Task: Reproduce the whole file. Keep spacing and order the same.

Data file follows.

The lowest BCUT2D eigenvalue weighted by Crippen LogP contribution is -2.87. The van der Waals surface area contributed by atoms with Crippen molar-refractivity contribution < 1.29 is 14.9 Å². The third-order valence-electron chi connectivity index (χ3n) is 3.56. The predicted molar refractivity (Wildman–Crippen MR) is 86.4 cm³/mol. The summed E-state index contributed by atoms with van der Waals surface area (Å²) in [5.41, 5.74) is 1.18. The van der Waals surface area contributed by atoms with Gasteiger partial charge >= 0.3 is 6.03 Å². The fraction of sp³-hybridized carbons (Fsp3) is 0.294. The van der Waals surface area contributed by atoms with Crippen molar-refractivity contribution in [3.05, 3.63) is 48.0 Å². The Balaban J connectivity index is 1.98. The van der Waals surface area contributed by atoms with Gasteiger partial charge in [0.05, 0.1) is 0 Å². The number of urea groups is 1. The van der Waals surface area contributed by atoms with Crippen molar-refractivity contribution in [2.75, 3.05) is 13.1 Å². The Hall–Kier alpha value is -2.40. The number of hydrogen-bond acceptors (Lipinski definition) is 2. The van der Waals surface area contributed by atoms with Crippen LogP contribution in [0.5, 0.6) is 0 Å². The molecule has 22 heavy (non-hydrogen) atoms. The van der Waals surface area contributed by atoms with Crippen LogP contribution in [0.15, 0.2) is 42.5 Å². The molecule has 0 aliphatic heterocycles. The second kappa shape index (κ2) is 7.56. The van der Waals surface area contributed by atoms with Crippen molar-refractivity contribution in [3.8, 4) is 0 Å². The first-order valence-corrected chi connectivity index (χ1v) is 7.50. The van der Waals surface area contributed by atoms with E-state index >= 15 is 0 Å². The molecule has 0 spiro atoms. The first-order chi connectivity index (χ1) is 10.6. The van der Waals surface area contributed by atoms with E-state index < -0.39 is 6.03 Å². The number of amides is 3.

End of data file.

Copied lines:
The lowest BCUT2D eigenvalue weighted by Crippen LogP contribution is -2.87. The van der Waals surface area contributed by atoms with Crippen molar-refractivity contribution < 1.29 is 14.9 Å². The third-order valence-electron chi connectivity index (χ3n) is 3.56. The predicted molar refractivity (Wildman–Crippen MR) is 86.4 cm³/mol. The summed E-state index contributed by atoms with van der Waals surface area (Å²) in [5.41, 5.74) is 1.18. The van der Waals surface area contributed by atoms with Gasteiger partial charge >= 0.3 is 6.03 Å². The fraction of sp³-hybridized carbons (Fsp3) is 0.294. The van der Waals surface area contributed by atoms with Crippen molar-refractivity contribution in [3.05, 3.63) is 48.0 Å². The Balaban J connectivity index is 1.98. The van der Waals surface area contributed by atoms with Gasteiger partial charge in [0.05, 0.1) is 0 Å². The number of urea groups is 1. The van der Waals surface area contributed by atoms with Crippen molar-refractivity contribution in [2.75, 3.05) is 13.1 Å². The Hall–Kier alpha value is -2.40. The number of hydrogen-bond acceptors (Lipinski definition) is 2. The van der Waals surface area contributed by atoms with Crippen LogP contribution in [0.5, 0.6) is 0 Å². The molecule has 22 heavy (non-hydrogen) atoms. The van der Waals surface area contributed by atoms with Crippen LogP contribution in [0.15, 0.2) is 42.5 Å². The molecule has 0 aliphatic heterocycles. The second kappa shape index (κ2) is 7.56. The van der Waals surface area contributed by atoms with Crippen molar-refractivity contribution in [3.8, 4) is 0 Å². The first-order valence-corrected chi connectivity index (χ1v) is 7.50. The van der Waals surface area contributed by atoms with E-state index >= 15 is 0 Å². The molecule has 0 spiro atoms. The first-order chi connectivity index (χ1) is 10.6. The van der Waals surface area contributed by atoms with E-state index < -0.39 is 6.03 Å². The number of amides is 3.